A martial understanding of illness can cast medical professionals as the main actors in the conflict and place patients in a passive role, more akin to the battlefield rather than soldiers. This in turn glorifies medical action and intervention, and can encourage overly aggressive treatment, overprescription, and the intense working conditions that are common in hospitals, such as long hours and rigid hierarchies2. Although military metaphors can empower the ill, they can also lead to social exclusion, which causes a fear of diagnosis5. Combat language can also incorporate and encourage stereotypes, employing biases in advertising campaigns and contributing to social segregation4.

Any other name

Can we relate to disease without metaphor? In her seminal work, Illness as Metaphor, Susan Sontag advocates for the abandonment of metaphor in our understanding of disease, arguing that the negative impacts outweigh the positive7. There is modern precedent for a non-metaphoric view of disease; although military metaphors are pervasive, they are not used uniformly. Some diseases, such as heart disease, remain free of metaphor, despite being quite common8. But stripping illness of metaphor doesn’t seem to be a trend. In fact, metaphors for disease continue to evolve and incorporate modern technologies and concerns, like Pac-Man and pollution8.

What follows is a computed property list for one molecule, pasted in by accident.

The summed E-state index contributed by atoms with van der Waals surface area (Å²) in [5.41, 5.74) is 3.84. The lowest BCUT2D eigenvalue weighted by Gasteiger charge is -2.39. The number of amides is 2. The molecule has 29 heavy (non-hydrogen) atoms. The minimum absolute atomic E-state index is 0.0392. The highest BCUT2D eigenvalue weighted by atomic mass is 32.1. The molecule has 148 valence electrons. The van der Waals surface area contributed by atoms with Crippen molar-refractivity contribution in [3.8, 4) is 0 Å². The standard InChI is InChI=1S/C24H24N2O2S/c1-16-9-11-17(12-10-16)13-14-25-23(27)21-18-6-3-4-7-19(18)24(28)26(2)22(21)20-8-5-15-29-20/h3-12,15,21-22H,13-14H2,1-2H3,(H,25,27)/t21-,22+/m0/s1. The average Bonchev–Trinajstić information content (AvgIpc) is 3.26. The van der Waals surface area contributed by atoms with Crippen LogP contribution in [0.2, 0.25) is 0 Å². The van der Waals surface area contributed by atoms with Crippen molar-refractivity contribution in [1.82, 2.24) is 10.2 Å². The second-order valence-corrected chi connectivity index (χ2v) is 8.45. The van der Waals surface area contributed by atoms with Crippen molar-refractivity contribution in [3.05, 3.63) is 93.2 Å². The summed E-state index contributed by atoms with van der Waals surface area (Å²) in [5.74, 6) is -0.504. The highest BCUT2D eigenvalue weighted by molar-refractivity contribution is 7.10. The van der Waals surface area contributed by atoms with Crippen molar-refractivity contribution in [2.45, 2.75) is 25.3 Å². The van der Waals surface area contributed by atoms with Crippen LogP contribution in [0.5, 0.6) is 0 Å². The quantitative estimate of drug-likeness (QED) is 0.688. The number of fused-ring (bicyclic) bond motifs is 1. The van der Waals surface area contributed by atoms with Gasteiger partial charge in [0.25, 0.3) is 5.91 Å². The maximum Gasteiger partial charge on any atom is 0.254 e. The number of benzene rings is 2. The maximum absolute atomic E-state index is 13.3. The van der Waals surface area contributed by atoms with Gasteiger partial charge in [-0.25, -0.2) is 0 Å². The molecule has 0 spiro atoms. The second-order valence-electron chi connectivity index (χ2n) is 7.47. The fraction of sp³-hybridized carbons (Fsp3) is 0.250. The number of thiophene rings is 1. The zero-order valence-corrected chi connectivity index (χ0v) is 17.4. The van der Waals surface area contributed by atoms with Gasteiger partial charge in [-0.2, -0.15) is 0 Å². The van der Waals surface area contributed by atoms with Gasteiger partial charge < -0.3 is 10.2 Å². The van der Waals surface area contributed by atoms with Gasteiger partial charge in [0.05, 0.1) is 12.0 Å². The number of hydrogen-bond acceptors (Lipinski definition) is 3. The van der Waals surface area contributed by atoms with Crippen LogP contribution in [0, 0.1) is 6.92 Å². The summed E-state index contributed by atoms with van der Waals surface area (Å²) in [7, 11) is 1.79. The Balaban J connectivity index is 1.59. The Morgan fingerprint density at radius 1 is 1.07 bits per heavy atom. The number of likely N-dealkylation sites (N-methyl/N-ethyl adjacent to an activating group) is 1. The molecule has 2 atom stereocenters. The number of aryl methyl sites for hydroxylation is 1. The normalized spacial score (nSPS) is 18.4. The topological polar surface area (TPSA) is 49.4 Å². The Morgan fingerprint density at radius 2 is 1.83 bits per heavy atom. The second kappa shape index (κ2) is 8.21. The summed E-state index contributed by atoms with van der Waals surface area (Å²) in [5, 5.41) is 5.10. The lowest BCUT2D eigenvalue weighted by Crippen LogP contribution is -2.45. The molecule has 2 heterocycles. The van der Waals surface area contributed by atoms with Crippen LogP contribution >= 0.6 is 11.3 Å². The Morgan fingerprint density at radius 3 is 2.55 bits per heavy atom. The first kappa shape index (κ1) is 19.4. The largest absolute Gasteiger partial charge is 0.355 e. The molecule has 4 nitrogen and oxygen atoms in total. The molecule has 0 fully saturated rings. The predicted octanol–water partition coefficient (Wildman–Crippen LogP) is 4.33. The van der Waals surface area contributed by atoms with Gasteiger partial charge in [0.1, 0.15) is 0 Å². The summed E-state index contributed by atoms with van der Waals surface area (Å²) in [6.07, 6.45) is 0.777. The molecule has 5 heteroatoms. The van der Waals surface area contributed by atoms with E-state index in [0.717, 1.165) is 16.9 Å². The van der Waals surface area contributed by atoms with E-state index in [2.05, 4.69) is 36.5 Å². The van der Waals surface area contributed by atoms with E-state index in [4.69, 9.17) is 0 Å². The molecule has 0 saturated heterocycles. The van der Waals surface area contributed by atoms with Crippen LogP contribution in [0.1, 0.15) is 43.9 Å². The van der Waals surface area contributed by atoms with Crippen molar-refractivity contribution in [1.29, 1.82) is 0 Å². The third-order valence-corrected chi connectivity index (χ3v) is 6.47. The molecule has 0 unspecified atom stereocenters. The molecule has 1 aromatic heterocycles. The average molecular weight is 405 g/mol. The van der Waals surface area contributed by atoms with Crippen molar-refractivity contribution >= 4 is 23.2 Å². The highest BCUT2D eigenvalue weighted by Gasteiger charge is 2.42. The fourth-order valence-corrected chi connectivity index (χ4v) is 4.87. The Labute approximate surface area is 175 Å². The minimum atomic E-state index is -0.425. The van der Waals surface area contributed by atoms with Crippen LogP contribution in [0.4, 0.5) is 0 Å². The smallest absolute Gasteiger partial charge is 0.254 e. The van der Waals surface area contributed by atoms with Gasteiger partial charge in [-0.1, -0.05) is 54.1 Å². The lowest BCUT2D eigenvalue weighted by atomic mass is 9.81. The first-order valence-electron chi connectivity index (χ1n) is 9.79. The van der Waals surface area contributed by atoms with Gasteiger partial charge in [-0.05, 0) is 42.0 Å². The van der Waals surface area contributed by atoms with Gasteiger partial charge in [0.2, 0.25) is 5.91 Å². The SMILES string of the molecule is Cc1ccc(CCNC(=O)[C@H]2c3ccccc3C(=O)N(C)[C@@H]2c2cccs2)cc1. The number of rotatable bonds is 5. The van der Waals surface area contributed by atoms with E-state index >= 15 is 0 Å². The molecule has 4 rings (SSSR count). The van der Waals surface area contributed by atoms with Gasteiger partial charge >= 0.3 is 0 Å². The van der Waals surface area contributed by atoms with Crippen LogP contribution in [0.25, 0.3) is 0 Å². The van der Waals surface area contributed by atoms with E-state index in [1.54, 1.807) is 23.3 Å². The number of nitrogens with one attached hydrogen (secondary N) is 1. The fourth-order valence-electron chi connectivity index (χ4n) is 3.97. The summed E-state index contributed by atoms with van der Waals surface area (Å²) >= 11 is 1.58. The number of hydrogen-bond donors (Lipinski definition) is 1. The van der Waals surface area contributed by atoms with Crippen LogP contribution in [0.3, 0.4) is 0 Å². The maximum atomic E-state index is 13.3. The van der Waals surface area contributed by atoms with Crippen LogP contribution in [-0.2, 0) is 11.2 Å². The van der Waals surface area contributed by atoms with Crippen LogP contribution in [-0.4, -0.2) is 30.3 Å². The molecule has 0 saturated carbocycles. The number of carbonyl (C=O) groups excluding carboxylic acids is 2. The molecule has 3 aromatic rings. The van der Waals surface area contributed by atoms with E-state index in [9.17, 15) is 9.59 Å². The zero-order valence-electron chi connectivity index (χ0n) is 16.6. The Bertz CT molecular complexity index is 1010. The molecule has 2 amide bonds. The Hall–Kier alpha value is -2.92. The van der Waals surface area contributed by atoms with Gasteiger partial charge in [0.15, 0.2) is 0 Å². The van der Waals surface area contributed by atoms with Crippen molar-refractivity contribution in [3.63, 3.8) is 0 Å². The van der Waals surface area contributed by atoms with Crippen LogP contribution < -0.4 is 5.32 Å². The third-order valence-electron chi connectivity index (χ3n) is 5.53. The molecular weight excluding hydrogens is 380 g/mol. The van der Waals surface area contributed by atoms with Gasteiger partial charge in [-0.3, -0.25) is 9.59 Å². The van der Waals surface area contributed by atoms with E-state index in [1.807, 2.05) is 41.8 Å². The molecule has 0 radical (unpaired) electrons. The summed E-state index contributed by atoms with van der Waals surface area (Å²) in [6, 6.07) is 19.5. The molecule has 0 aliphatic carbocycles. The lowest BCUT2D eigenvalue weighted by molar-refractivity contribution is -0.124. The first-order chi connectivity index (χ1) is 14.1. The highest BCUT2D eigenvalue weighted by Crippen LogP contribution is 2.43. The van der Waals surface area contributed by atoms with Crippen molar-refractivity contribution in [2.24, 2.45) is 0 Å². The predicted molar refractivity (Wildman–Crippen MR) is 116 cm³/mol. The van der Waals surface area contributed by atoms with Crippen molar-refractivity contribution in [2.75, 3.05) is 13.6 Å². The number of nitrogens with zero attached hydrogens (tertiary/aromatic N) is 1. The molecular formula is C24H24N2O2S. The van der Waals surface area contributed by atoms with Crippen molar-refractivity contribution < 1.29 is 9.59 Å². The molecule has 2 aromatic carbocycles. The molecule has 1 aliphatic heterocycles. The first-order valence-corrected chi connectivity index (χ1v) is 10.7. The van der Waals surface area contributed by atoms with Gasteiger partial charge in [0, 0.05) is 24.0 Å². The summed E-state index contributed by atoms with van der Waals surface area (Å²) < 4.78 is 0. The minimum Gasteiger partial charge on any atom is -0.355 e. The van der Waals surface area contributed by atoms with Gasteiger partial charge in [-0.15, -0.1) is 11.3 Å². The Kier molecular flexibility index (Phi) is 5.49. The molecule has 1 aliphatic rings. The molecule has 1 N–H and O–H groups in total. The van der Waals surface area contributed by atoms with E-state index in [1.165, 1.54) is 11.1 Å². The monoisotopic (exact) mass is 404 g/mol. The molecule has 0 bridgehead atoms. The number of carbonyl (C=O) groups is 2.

The link between disease and death gives illness immense social importance, and may make it impossible to sever sickness from metaphor1. Martial language offers a suite of images for disease that are widely appealing and have become deeply embedded in our imagination of illness. Altering this viewpoint would require a radical shift in perspective, which seems unlikely in the near future. For now we are all soldiers in St. Michael’s army.


1. Brandt, AM. 1988. AIDS and metaphor: toward the social meaning of epidemic disease. Social Research, 55(3):413-432.

2. Hodgkin, P. 1985. Medicine is war: and other medical metaphors. British Medical Journal, 291(6511):1820-1821.